After publishing my recent article on automating the silent installation of VMware Tools for Linux guestOSes, I received a similar question regarding Mac OS X guests and whether the existing script would also apply. The answer is no since Mac OS X packages differ from the Linux installres, but it is possible to automate the installation of VMware Tools for Mac OS X guests.
After quickly looking into this, I realized there are actually several options that are available to customers and it would depend on how you would like to install VMware Tools and what platform you are running your Mac OS X guests on. I will share a couple of options which also includes existing solutions that have already been developed. At the end of the day, the choice will ultimately be up to the administrator on how he/she would like to proceed.
Option 1 - If you are a vSphere/ESXi customer running Mac OS X, you will probably want to mount the VMware Tools installer and then initiate an installation within the Guest. You can actually perform the entire operation within a single context by leveraging our vSphere API to issue the VMware Tools installer and then using the Guest Operations API to perform the installation.
Option 2 - Similar to the above option, if you do not wish to use the vSphere API, you can simply copy the darwin.iso (VMware Tools) image onto your Mac OS X guests and then perform the automated install. This would be the most simplistic option and would apply to running Mac OS X guests on either vSphere/ESXi or Fusion.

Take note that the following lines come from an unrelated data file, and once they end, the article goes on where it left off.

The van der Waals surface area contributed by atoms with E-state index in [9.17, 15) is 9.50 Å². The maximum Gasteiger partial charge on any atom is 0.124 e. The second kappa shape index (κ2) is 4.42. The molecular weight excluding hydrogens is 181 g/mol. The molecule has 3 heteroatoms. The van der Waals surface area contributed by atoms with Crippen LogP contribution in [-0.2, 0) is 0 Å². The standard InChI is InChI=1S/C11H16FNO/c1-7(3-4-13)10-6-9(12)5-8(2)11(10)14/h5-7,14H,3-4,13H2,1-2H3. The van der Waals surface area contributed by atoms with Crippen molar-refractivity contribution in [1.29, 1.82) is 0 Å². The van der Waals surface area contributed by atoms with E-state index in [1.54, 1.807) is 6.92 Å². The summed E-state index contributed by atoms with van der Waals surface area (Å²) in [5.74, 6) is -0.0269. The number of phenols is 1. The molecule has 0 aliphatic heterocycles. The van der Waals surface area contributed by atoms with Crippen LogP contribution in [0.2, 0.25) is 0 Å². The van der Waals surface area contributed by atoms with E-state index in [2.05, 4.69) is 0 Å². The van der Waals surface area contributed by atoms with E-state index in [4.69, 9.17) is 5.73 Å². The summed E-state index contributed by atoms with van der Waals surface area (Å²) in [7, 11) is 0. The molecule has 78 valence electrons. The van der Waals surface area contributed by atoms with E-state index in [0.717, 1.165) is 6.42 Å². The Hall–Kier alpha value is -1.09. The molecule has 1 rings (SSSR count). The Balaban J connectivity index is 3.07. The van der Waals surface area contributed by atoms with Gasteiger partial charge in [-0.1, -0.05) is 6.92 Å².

Option 3 - You can also download VMware Tools using VMware's online repository (thanks to Rich Trouton for sharing this tidbit) and then performing the installation which is very similar to Option 2. The only downside is if you are running Mac OS X on vSphere/ESXi, the status of VMware Tools will show "unsupported" as the version will differ from version distributed with vSphere/ESXi. In fact, Rich Trouton has an existing solution that he has published here which you can read more about.
If you are already familiar with using the vSphere API and are using vSphere/ESXi, I personally would go with Option 1 just because you can stay within a single context from an automation standpoint and not have to jump between different interfaces. If you not comfortable, want a quick solution or running just Fusion, then Option 2 and 3 would be ideal. Below is an example Gist demonstrating a simple shell script which implements Option 2 and Option 3 with a slight twist from what Rich has done which does not require Git.
Here's an example of running the script using Option 2: